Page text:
India unveils the little runabout that's cheap at twice the price - the Tata Nano
Indian media and business officials surround the newly unveiled Tata car
http://driving.timesonline.co.uk/tol/li ... 164205.ece
Ashling O'Connor in Delhi
It is 3 metres long, seats four comfortably or five at a squeeze, does 65mph and aims to revolutionise travel for millions. The “People’s Car” is also the cheapest in the world at 100,000 rupees (£1,300) – the same price as the DVD player in a Lexus.
The Nano, from Tata, the Indian conglomerate bidding for Jaguar and Land Rover, was unveiled at the Delhi Auto Expo yesterday to music from 2001: A Space Odyssey. Ratan Tata, the company chairman, harked back to the first flight by the Wright Brothers and the Moon landing as he revealed the cute, snub-nosed hatchback that will allow millions in India’s emerging middle classes to buy a car for the first time.
“I hope this changes the way people travel in rural India. We are a country of a billion and most are denied connectivity,” he said. “This is a car that is affordable and provides all-weather transport for the family.”
The aluminium shell contains a rear-mounted 33bhp two-cylinder petrol engine and weighs about half a tonne. The standard version comes with the vital features: brakes, a four-gear manual transmission, seatbelts, locking, wind-down windows and a steering wheel. A small boot could store a duffel bag. It lacks a passenger-side mirror and has one windscreen wiper. The deluxe version will have air-conditioning while extras such as a radio and an airbag could be added.
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The car is the culmination of five years’ research and input from across the world, including Italy and Germany. But it was designed and made in India, defying expectations that a company best known for its elephantine lorries could manufacture a cutting-edge passenger product.
Hormazd Sorbajee, editor of Autocar India, said: “As a concept it’s brilliant. It’s spacious and promises to be fuel efficient.”
A team of 500 engineers worked on the car, to be produced at a plant in West Bengal. In an effort to allay fears that something so cheap could not be safe, Mr Tata said that it had passed a full-frontal crash test in India and was designed to sustain further impact testing under European standards.
Tata cut costs by minimising components, particularly steel, and taking advantage of India’s low production costs. Because of its size, it uses less sheet metal, has a smaller and lighter engine than other cars, smaller tube-less tyres and a no-frills interior. The company has applied for 34 patents to cover its innovations. “We shrunk it, made the engine smaller and used fewer materials but we haven’t taken any shortcuts in term of safety or emissions,” Mr Tata said.
The car will be sold first in India from the second half of this year, with an initial annual production run of 250,000, but it is expected to be made available in Latin America, SouthEast Asia and Africa. It could find its way to Europe in a few years but enhancements to meet higher standards would raise the price considerably.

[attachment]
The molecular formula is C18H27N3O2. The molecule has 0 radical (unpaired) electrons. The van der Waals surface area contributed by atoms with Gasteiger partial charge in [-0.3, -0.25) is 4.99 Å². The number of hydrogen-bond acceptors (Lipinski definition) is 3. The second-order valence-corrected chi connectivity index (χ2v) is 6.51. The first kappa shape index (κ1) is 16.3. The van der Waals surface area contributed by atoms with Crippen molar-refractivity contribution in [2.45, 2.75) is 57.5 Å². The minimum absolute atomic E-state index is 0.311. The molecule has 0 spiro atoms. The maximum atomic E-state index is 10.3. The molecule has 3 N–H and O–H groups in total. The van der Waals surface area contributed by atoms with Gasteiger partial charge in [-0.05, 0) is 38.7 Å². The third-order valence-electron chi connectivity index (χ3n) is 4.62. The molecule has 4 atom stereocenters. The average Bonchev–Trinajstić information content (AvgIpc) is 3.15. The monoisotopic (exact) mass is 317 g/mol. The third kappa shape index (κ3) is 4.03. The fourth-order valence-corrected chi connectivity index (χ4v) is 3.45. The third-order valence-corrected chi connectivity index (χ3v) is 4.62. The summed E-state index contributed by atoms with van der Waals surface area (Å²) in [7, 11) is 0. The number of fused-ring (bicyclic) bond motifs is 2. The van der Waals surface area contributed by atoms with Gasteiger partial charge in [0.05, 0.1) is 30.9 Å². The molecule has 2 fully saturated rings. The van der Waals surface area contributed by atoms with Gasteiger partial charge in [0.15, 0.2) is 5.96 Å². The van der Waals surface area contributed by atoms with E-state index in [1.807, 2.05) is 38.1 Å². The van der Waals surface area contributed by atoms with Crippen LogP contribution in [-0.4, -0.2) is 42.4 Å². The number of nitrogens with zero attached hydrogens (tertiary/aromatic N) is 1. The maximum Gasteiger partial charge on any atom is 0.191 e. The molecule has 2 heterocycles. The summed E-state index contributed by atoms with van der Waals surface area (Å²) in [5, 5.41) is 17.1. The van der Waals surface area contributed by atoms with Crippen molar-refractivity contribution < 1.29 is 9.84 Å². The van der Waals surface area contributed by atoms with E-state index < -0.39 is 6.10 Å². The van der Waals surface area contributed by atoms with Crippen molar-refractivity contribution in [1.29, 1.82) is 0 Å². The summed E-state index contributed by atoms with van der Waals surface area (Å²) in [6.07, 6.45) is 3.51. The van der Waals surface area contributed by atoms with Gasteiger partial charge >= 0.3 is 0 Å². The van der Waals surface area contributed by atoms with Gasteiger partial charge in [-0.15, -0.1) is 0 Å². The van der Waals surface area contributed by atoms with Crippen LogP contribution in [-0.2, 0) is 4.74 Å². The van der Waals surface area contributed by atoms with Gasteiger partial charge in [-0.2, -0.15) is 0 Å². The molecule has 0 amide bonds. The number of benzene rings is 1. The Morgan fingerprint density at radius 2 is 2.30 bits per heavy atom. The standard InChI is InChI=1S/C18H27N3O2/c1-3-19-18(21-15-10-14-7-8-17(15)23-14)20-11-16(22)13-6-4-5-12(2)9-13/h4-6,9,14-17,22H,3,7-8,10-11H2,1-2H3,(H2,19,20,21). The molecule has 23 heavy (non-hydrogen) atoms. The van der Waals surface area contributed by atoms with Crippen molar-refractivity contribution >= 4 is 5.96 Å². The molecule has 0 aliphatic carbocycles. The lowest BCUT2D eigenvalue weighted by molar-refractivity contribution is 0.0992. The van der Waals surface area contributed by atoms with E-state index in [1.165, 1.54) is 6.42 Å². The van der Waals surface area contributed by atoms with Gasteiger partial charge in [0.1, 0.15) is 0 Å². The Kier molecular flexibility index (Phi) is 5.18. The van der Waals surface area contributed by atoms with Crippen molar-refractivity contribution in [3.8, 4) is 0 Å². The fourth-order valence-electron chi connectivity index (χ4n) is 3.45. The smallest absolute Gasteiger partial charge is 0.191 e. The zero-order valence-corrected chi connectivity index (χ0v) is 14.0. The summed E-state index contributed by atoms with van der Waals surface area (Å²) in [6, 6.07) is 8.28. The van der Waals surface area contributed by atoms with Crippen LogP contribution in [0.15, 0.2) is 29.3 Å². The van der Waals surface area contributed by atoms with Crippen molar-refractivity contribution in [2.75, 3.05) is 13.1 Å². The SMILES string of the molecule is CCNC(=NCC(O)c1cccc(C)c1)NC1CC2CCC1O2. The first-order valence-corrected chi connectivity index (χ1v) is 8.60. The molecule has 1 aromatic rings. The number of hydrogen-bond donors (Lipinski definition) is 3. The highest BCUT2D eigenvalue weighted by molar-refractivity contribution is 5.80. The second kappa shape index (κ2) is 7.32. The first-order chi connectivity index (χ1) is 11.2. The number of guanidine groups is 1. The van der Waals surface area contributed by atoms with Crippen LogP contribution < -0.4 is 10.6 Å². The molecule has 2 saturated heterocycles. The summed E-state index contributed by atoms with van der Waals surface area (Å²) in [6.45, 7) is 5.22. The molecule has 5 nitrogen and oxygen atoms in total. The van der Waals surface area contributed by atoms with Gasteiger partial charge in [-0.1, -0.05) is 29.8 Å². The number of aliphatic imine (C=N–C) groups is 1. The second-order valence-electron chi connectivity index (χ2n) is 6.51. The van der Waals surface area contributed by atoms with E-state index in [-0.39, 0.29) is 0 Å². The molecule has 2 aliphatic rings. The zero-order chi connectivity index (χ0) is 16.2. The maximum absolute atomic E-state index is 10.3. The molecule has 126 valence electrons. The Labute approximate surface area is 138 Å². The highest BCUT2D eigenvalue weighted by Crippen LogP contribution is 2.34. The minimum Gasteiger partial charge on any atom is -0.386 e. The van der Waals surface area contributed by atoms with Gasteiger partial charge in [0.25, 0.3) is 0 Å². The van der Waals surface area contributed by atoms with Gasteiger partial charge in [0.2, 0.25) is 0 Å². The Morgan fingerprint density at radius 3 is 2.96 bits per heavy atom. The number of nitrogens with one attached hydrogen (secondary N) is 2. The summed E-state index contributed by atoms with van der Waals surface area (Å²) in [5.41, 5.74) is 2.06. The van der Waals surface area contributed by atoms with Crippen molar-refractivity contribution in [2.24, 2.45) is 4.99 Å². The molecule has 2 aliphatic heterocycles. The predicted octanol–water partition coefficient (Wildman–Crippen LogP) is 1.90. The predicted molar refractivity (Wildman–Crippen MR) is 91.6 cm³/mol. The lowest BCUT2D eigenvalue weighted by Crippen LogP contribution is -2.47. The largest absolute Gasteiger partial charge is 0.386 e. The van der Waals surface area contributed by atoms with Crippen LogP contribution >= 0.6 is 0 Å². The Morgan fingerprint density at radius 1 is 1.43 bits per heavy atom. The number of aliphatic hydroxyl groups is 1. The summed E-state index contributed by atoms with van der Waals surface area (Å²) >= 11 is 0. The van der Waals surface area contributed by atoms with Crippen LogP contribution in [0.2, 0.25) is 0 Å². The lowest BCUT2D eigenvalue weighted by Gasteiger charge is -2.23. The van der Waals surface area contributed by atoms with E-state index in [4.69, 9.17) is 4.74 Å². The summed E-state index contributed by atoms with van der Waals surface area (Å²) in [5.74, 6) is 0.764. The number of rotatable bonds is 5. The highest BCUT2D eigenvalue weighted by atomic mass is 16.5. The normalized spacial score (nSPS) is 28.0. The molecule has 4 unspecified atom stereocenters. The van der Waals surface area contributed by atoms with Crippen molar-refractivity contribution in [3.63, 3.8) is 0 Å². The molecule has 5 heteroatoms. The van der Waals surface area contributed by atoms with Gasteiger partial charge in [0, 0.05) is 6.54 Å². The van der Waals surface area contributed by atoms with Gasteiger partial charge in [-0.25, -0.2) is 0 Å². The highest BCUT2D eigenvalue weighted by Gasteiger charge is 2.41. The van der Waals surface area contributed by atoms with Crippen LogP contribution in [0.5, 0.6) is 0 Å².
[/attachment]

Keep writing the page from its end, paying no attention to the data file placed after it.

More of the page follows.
The Nano, at its most basic, is roughly half the price of the cheapest car available today. China’s QQ3Y Chery and India’s Maruti 800 are both about £2,550. The idea of millions of Nanos on the road alarms environmentalists. Rajendra Pachauri, the chief UN climate scientist, said last month that he was “having nightmares” about it.
Green campaigners point to India’s terrible road system and rising pollution levels. “Even if they claim it will be fuel efficient, the sheer numbers will undermine this,” Vivek Chattopadhyaya, an air pollution specialist at the Centre for Science and Environment in Delhi, said. “India’s infrastructure doesn’t have the capacity.” The centre estimates that the five million vehicles on Delhi roads today meet only a fifth of the capital’s transport needs. Most people travel by bus but could be convinced to buy a car at such a low price. Delhi, where air pollution levels are more than twice the safe limit, is already registering 1,000 new vehicles a day. As more cars hit the road, the average speed at peak times has fallen to 7mph, which should at least ease concerns about safety in case of accidents.
Shekhar Mehta, 27, from Ahmeda-bad, said: “It looks like a good city drive. The body doesn’t look too safe but it’s better than an autorickshaw.”
As Greenpeace activists outside the show held banners demanding “Cut CO2 emissions”, Mr Tata dismissed environmental concerns. He said that his car, which does 50 miles to the gallon, would conform to all emission standards in India and Europe. “We need to think of our masses. Should they be denied the right to an individual form of transport?” he asked.
This for £1,300 . . .
Top speed 65mph
Engine rear-mounted 623cc, 33bhp multipoint fuel injection engine
Transmission continuous variable transmission
Fuel consumption 50mpg
Body sheet metal with crumple zones
Extras air conditioning and airbag optional. No radio, no power steering, one windscreen wiper
Anything that can help free yourself from the grid...
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